You know the rule with Iain Murray’s books, right? If he writes it, you read it! You can simply never go wrong. The rule proves itself true once again with his newest work, Seven Leaders.
The thirteenth chapter of Hebrews exhorts us, “Remember your leaders, those who spoke to you the word of God. Consider the outcome of their way of life, and imitate their faith.” This book is designed to help us meet, understand, and remember seven leaders, seven pastors who faithfully served their God. Several of them may be familiar to most readers: Andrew Bonar, Archibald Brown, Martyn Lloyd-Jones, and John MacArthur; several may be familiar to only a few: John Elias, Kenneth MacRae, and W.J. Grier. Yet whether they labored in the public eye or in obscurity, each of them has valuable lessons to teach us.
The format of the book is simple and effective. Each of the seven men gets his own chapter. It contains a brief account of his life and ministry and a number of lessons we can draw from it. From John Elias we learn about the nature of true revival, from Andrew Bonar we learn of the importance of maintaining and deepening our fellowship with Jesus Christ, and from Archibald Brown we learn of the centrality of the gospel in all faithful preaching. Kenneth MacRae teaches us that effective preaching depends upon effective ministry within the local church, Martyn Lloyd-Jones shows that all ministry must be undergirded by sound doctrine, and W.J. Grier teaches us the peril of frittering life away and the importance of faithfully passing on the “sacred deposit” of the gospel. Finally, in the life and ministry of John MacArthur, we see the importance of a strong doctrine of Scripture to support a powerful preaching ministry.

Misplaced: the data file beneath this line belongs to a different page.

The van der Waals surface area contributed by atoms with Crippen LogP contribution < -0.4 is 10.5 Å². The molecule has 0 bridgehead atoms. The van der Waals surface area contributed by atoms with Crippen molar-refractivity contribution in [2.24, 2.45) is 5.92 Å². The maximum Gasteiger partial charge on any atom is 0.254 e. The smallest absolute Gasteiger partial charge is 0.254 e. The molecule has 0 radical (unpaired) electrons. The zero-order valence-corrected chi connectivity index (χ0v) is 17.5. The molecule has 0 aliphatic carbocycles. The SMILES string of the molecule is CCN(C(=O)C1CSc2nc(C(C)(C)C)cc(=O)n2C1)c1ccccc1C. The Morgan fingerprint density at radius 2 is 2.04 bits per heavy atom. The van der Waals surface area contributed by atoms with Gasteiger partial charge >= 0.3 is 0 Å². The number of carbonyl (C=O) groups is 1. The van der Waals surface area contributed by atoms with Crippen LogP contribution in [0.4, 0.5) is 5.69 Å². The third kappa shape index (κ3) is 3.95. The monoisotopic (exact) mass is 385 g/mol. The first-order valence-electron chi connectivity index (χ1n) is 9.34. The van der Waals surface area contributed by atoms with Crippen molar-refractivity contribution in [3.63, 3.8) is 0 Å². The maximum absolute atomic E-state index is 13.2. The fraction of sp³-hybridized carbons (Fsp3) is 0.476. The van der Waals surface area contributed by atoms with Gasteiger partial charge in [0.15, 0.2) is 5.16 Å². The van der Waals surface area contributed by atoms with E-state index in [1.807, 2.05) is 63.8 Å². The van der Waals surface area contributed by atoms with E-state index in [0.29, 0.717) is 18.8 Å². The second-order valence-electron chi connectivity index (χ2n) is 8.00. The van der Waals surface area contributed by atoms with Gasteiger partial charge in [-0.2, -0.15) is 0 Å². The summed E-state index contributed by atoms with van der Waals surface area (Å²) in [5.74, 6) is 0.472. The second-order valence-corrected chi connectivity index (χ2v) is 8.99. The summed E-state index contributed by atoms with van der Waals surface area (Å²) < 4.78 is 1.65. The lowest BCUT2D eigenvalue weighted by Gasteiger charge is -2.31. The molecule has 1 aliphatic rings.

Because Murray’s knowledge of church history is both deep and wide, he is able to set these men in their context and provide interesting glimpses of what was happening in the wider world and in the Christian world while these men carried out their ministries. And, because he knew several of them and has written biographies of three of them, he is able to give personal touches and details that help bring them to life.
Seven Leaders is exactly the kind of book we’ve come to expect from Iain Murray. While its primary audience is pastors and church leaders, there isn’t a Christian alive who wouldn’t benefit from reading it.